http://content-usa.cricinfo.com/india/content/story/298242.html Dodda Ganesh announces retirement June 16, 2007 Dodda Ganesh, the right-arm medium-fast bowler from Karnataka, who played four Tests and one ODI, announced his retirement from all forms of the game in Bangalore. Ganesh, who is a coach now, declared his intention of joining politics. "It's been a great honour to represent Karnataka and play alongside legends like Anil Kumble, Javagal Srinath, Rahul Dravid and Venkatesh Prasad," Ganesh told reporters in a press conference. "I now look forward to serving my people." Ganesh, 33, didn't sparkle in the limited opportunities in the international arena, picking up just five wickets at 57.4, but was a stalwart in the first-class arena. He grabbed 365 wickets at 29.42 and had twenty five-wicket hauls. He showed immense promise in his early days - he had the pace, a high-arm action, and a natural outswinger - and made his debut against South Africa in 1996. Little did he know that his international career would end a year later, in the fifth Test against West Indies in Georgetown. Kumble, who along with Gundappa Vishwanath, Prasad and Brijesh Patel, offered tributes at the felicitation ceremony, hailed his fighting spirit and felt Ganesh was a touch too raw when he made his international debut. Ganesh agreed with the sentiment. "Everything was new to me, the flight journey, the country [south Africa], and the whole touring. I was bit overwhelmed." It was in Irani Trophy in 1997 trophy, where he picked up eleven wickets, including the wickets of VVS Laxman and Navjot Singh Sidhu that he stormed into national reckoning. "It was a mistake," Ganesh quipped in light-hearted manner. "If I had not picked those wickets I would not have been picked so early for India and I would have played longer in the highest arena" Ganesh started his cricket as a wicketkeeper and an opening batsman - his early idols were Sadanand Vishwanath, the Indian wicketkeeper, and Ravi Shastri - in the tennis ball cricket before gradually turning to bowling. It was Vishwanath who spotted his bowling talent and enrolled him at Tarapore club. Frustrated with the lack of opportunities, he shifted to AV Jayaprakash's training camp where he prospered as a bowler and forced an entry into the Karnataka side. However, the team was packed with bowlers like Srinath, Prasad, Kumble and Sunil Joshi and he had to wait for the Irani Trophy in 1996-97 to show what he was capable of. Coming from a humble background, he was helped by kind team-mates and well-wishers. Jayaprakash waived the tuition fees and gifted him with a bat, Srinath would get him a pair of shoes from abroad, Kumble would gift him clothes and, while in the MRF Pace Academy, Prasad would translate in Kannada for him. After that South African tour, he bowled only in two games in the West Indies series, was included in the squad for the Independence cup in 1997 and was dropped for the tour of Sri Lanka. He never played for India again. Did he miss playing for India? "Playing for Karnataka in those days was like being in the Indian team," Ganesh deadpanned. "You played with all the stars who played for India. One wanted to impress Srinath, Kumble and just wanted to give 100% for the state. I always put my state first and only then me. Karnataka cricket gave everything that I owe today and I am grateful for all the help from various quarters." For a fast bowler, he rates his batting effort in a game and his decision not to bowl in another, as two of his memorable moments of his career. The first came in the 1997-98 Ranji Trophy semi-final against Hyderabad. "Nine wickets had fallen and I and Mansoor Ali Khan were the last men out in the middle. We needed seventeen runs. I refused to touch food at the break, saying I will have only after we win. We came back to knock the required runs. The second moment came in the 1998-99 Ranji final against Madhya Pradesh. Bad light was pushing the game to a draw. The captain gave the ball to me but I said, if I bowl the umpires might offer the light to the batsmen. I suggested that Vijay Bharadwaj should be asked to bowl his offspinners. And Vijay went on to pick six wickets and we won the game. Karnataka first and only then be selfish, is my motto." Srinath was effusive in his praise for him. "I think his contribution to Karnataka cricket has been tremendously significant," Srinath told Cricinfo. "He played his cricket to the fullest. He has bowled his heart out for Karnataka - Ganesh sent down 20355 balls in his first-class career - and I hope he stays in touch with the game." Prasad too joined in with tributes. "A fantastic bowler, he had the great attitude on the field, never-say-die, he used to take up lots of responsibility and always played to win the game," Prasad said. "He has won many a game for Karnataka. It is unfortunate that he didn't play for a long time at higher level. His contribution to Karnataka cricket was tremendous. Once I remember, he was trying to remodel his action and run-up and I have never seen anybody who worked so hard on the action. He was a totally dedicated and committed cricketer." Sriram Veera is an editorial assistant on Cricinfo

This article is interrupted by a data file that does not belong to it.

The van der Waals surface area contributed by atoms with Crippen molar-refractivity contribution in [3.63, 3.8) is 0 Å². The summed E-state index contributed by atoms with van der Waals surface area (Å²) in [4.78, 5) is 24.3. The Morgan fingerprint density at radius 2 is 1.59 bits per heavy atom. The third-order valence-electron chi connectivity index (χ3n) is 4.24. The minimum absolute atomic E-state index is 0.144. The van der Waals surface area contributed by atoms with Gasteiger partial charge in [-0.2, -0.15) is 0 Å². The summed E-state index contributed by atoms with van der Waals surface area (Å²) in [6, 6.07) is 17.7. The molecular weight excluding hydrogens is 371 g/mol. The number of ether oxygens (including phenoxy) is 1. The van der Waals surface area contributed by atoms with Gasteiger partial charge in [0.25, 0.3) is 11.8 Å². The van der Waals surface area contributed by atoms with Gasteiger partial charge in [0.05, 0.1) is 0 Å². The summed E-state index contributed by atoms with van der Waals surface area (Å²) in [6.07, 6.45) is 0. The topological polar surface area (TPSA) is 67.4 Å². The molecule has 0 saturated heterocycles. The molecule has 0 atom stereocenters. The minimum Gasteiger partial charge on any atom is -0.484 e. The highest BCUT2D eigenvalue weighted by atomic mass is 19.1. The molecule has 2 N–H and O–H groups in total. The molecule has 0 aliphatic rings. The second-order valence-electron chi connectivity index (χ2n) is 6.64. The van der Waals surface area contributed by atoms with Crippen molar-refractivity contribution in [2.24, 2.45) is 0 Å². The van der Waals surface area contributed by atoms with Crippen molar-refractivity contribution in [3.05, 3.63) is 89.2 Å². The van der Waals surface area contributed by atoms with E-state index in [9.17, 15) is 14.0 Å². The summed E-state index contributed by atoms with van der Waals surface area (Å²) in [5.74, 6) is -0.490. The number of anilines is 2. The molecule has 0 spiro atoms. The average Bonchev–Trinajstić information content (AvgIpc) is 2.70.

I watched him play during India's WI tour - he looked well short of international class. Still, with the career he has had it's strange how he didn't get more chances. This was back in the days when the Indian bowling attack was an all-Karnataka bowling attack. Back then i would buy this magazine called "Cricket Samrat" which covered every miniscule detail of FC cricket. I recall seeing his name at the top of the wicket-taking charts all the time.